1. The name of the field it should use to create a slug. (defaults to 'Title')
  2. The name of a relation on the 'parent' object (Page, in the example above), allowing for nested URLs. By default a slug must of course be unique, and this is usually globally to the extended class. However defining a 'parent' allows for a slug to be unique under that parent only. Eg. With the page setup above if ItemsPages were set up to list primary colours, one can have both primary-colours/red AND primary-light-colours/red, rather than primary-light-colours/red1. (defaults to null)
  3. A parity bit. If set to true, whenever the field the module is bound to (Title by default, see 1.) is updated, the slug will automatically update also (keeping parity). Setting this to true also prevents the slug from being manually altered via the CMS by not applying the field to the EditForm. (defaults to false)

The SlugHandler extension takes two constructor parameters, both of which are optional:

  1. The name of the method to get the list of slugged items on. Usually a relationshp name. If set no other relationships will be looked at for slugs (see About:Configuration below), and the slugged items can all be loaded as if they were the action - e.g. some-page/slugged-item. (defaults to null)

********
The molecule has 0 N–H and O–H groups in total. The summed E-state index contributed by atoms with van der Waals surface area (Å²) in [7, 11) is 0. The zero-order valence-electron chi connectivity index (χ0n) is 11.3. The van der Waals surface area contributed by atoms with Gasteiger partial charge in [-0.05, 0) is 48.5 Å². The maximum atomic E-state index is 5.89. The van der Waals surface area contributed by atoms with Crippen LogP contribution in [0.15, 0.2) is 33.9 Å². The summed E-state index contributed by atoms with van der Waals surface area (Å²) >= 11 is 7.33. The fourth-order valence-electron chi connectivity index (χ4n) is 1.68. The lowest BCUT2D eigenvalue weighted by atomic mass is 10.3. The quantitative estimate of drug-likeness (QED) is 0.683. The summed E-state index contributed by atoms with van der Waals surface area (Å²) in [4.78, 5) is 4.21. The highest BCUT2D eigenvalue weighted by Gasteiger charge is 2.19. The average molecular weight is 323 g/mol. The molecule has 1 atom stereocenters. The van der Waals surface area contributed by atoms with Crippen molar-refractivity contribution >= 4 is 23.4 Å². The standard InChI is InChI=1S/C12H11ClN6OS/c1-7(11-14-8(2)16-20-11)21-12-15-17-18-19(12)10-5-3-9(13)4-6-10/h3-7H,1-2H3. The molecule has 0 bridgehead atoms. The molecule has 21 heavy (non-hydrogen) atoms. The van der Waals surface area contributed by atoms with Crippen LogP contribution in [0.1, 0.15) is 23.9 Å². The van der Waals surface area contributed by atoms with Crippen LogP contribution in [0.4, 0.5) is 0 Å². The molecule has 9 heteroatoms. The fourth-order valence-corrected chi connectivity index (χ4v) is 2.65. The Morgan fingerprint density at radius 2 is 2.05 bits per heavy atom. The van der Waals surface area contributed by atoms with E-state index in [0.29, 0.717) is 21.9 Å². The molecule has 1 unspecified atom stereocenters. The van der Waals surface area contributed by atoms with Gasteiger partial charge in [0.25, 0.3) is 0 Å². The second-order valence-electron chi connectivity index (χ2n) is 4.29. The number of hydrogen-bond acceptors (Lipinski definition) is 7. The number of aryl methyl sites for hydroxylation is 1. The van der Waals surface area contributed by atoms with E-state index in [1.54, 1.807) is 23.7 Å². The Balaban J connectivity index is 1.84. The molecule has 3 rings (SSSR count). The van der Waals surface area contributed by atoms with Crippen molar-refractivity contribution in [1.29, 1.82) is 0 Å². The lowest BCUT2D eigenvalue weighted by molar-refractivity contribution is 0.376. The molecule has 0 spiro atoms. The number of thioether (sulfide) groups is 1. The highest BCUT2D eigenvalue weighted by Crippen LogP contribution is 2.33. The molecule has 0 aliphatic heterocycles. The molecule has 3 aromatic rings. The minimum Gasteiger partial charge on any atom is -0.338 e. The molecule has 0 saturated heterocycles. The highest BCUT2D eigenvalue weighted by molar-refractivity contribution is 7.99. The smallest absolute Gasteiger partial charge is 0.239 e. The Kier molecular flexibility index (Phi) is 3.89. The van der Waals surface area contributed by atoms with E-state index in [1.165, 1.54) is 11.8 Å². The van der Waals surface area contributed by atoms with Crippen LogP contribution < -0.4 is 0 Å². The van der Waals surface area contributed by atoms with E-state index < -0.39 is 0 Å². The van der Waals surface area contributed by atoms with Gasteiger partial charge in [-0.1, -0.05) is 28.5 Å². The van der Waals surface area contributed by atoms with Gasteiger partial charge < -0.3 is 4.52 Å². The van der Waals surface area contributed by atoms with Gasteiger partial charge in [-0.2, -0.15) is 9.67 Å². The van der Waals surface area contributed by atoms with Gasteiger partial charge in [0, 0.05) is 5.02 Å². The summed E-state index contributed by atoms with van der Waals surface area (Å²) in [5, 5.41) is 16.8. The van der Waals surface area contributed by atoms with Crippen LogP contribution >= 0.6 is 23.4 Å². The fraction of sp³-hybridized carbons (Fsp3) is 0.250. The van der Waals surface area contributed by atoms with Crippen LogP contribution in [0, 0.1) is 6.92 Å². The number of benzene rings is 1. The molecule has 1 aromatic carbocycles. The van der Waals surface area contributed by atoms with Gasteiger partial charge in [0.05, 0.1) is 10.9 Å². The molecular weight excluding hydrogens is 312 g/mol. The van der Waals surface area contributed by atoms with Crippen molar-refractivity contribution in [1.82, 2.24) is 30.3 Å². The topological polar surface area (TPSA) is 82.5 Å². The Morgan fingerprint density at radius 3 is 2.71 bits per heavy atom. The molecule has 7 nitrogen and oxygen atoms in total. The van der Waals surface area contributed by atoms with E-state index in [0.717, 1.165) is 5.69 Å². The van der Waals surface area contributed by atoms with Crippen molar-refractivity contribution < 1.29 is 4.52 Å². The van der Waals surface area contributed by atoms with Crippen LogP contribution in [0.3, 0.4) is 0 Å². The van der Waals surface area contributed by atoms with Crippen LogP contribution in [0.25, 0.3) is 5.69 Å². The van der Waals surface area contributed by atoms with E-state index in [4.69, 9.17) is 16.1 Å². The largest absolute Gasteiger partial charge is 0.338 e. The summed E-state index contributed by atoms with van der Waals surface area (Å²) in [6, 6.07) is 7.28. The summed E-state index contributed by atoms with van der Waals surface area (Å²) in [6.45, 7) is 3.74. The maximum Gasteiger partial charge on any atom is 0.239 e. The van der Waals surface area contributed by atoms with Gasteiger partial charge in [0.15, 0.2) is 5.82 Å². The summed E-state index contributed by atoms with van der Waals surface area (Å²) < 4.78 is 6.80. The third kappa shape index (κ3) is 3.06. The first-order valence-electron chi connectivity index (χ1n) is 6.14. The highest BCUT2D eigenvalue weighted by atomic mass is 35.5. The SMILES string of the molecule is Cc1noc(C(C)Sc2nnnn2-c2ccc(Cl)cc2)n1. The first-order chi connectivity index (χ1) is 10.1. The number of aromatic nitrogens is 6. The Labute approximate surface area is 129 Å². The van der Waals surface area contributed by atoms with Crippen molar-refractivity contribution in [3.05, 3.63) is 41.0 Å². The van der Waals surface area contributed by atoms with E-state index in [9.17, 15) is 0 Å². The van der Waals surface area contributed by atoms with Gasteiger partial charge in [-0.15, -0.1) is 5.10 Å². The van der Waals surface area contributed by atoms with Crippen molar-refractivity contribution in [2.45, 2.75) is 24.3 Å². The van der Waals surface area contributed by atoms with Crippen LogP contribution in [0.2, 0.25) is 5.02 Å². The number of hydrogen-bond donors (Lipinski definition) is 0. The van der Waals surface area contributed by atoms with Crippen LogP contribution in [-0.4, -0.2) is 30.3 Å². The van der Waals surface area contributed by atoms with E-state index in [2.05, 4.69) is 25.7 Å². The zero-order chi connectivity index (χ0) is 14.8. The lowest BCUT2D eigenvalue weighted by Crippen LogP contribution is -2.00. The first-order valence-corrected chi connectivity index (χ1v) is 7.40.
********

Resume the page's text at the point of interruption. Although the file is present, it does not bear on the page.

2. The source of data to call methods to fetch slugged item lists from. Controllers do not have relationships to objects, so we must first get one to be able to fetch related items via a slug. e.g. a PageController must first get a Page to be able to source it's data, so too must the SlugHandler find data with this method before dereferencing it. (defaults to 'getFailover')


The SlugHandler by default will look for routes by loading the configuration value of slug_trails from either the Controller it is associated with, or the DataObject (or other object - refer to the second constructor parameter explanation above) it leverages to access the list of slugged items. The format of this is ['route-name' => 'RelationshipName', ...] in php, or route-name: RelationshipName in yaml.

With this configuration a route will be valid in the form some-page/route-name/slugged-item, where route-name is always static. This allows one to define routes to multiple relationships on a page instead of just one. To omit this configuration will necessitate the use of the first parameter to the SlugHandler constructor in order to be able to view any items from a request.


  • Very simple in code, however an often sought after concept implemented as a great (and flexible) time saver. Concepts also good as a tutorial for learners... uuh, learning. Covers extensions, actions, routing, & request parameters. Code is heavily commented with documentation blocks for this reason.
  • If a DataObject named Lettuce exists, it's data consistency will be compromised. Apply the silverstripe-blitzem extension to protect against this.
  • This extension will probably cease to work if the DataObject it is applied to is named BLITZEM. Untested.
  • The previous two notes are jokes. :)